(RxWiki News) Flu season is in full swing, and researchers across the country are keeping tabs on the virus' spread.
A new report recently updated the progress of this year's influenza season.
The report found that incidences of flu have increased across the nation as the season has continued, and the researchers noted that it is not too late to get a flu vaccine.
"Talk to your doctor about a flu vaccine."
This report, executed by researchers from the Centers for Disease Control and Prevention (CDC) in Atlanta, Georgia, led by Lynnette Brammer, MPH, presented a snapshot of the current influenza situation in the US.
The flu season, which typically starts in the fall and continues on during winter and spring, often peaks in January or later, reported CDC, so it is expected that instances of the virus will continue to rise.
This new report looked at influenza activity in the US from September 29 to December 7, 2013, as reported to World Health Organization (WHO) and National Respiratory and Enteric Virus Surveillance System collaborating laboratories.
During this time, 140 of these labs across the country tested 61,261 samples for the flu.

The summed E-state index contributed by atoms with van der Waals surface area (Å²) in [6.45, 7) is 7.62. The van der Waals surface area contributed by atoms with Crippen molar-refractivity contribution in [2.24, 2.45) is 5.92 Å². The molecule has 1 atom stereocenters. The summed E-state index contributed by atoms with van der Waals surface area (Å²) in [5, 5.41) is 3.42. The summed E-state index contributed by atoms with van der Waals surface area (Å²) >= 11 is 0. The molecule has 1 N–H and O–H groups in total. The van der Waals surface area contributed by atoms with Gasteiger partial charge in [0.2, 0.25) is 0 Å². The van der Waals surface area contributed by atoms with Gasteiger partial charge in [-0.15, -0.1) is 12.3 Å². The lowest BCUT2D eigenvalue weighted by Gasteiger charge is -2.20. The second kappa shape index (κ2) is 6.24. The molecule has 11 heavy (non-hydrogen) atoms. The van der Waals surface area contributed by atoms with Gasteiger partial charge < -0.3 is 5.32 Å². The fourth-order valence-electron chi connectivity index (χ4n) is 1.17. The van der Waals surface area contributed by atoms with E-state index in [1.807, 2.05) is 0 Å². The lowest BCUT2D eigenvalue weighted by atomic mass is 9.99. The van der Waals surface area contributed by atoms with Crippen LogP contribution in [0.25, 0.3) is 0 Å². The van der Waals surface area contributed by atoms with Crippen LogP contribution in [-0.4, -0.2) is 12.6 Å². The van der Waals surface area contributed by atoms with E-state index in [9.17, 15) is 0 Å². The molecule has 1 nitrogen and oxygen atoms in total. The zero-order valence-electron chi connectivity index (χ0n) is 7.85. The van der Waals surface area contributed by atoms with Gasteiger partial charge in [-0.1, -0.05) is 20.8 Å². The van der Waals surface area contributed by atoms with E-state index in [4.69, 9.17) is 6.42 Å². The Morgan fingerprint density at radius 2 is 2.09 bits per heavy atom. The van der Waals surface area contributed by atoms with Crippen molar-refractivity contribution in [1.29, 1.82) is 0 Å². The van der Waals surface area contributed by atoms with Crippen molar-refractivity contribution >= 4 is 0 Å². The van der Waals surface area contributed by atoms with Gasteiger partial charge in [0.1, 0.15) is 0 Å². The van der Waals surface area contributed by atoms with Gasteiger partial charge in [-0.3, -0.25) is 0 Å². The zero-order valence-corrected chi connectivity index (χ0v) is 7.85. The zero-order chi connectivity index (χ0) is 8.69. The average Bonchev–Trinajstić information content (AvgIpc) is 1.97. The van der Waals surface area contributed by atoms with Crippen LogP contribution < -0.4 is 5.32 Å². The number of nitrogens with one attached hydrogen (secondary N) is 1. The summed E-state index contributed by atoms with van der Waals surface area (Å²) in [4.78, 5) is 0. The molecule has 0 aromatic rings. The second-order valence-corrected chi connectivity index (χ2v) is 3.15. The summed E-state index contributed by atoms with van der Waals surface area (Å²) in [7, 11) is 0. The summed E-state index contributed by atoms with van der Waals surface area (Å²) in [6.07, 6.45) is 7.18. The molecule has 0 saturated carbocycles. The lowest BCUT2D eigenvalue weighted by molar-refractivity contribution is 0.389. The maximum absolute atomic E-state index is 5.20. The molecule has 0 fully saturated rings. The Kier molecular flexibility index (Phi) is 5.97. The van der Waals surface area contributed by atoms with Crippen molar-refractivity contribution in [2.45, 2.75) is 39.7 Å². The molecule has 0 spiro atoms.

Of these tests, 4,183 (6.8 percent) tested positive for influenza. Of the positive tests, 3,819 (91.3 percent) were strains of influenza A and 364 (8.7 percent) were strains of influenza B.
During September 29 to December 7, 48 states, the District of Columbia and Puerto Rico all reported influenza-positive tests.
So far during the 2013-14 flu season, the CDC has identified 221 different influenza viruses.
These flu infections have proved serious in some cases. From October 1 through December 7, 531 confirmed flu-associated hospitalizations were reported — accounting for a rate of two hospitalizations per 100,000 Americans.
"Vaccination remains the most effective method to prevent influenza and its complications," the report noted. "Health-care providers should offer vaccine to all unvaccinated persons aged [older than] 6 months now and throughout the influenza season."
The authors of this report also noted that antiviral medications can help treat the flu and reduce serious medical outcomes from the virus. However, these influenza antiviral medications are most effective when started early in those with likely or confirmed flu, the researchers wrote.
Beyond getting a vaccine, CDC recommends a number of other steps to help prevent influenza's spread, including staying away from sick people and staying home when sick yourself.
"Linens, eating utensils, and dishes belonging to those who are sick should not be shared without washing thoroughly first," CDC recommended. "Further, frequently touched surfaces should be cleaned and disinfected at home, work and school, especially if someone is ill."
This report was published December 20 in the CDC's Morbidity and Mortality Weekly Report (MMWR). No conflicts of interest were reported.